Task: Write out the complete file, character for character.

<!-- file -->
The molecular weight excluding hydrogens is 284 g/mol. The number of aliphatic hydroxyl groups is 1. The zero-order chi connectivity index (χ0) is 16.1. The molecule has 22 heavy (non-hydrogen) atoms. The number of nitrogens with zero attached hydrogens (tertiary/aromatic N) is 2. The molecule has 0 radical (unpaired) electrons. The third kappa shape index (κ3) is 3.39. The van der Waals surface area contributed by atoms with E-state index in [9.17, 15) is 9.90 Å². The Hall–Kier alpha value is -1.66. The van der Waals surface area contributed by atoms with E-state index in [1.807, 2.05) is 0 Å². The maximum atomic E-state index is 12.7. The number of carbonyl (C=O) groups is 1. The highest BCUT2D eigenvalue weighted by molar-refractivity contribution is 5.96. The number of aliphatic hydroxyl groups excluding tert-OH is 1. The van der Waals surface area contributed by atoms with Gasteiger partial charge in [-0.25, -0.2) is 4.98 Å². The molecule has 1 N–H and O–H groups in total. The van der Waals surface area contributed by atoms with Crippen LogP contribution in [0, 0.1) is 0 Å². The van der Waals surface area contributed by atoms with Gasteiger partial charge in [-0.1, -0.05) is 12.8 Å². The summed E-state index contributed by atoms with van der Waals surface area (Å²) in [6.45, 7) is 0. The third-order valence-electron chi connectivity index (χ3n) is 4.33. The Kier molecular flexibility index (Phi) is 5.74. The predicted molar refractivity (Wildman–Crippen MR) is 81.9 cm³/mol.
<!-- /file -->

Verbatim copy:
The molecular weight excluding hydrogens is 284 g/mol. The number of aliphatic hydroxyl groups is 1. The zero-order chi connectivity index (χ0) is 16.1. The molecule has 22 heavy (non-hydrogen) atoms. The number of nitrogens with zero attached hydrogens (tertiary/aromatic N) is 2. The molecule has 0 radical (unpaired) electrons. The third kappa shape index (κ3) is 3.39. The van der Waals surface area contributed by atoms with E-state index in [9.17, 15) is 9.90 Å². The Hall–Kier alpha value is -1.66. The van der Waals surface area contributed by atoms with E-state index in [1.807, 2.05) is 0 Å². The maximum atomic E-state index is 12.7. The number of carbonyl (C=O) groups is 1. The highest BCUT2D eigenvalue weighted by molar-refractivity contribution is 5.96. The number of aliphatic hydroxyl groups excluding tert-OH is 1. The van der Waals surface area contributed by atoms with Gasteiger partial charge in [-0.25, -0.2) is 4.98 Å². The molecule has 1 N–H and O–H groups in total. The van der Waals surface area contributed by atoms with Crippen LogP contribution in [0, 0.1) is 0 Å². The van der Waals surface area contributed by atoms with Gasteiger partial charge in [-0.1, -0.05) is 12.8 Å². The summed E-state index contributed by atoms with van der Waals surface area (Å²) in [6.45, 7) is 0. The third-order valence-electron chi connectivity index (χ3n) is 4.33. The Kier molecular flexibility index (Phi) is 5.74. The predicted molar refractivity (Wildman–Crippen MR) is 81.9 cm³/mol.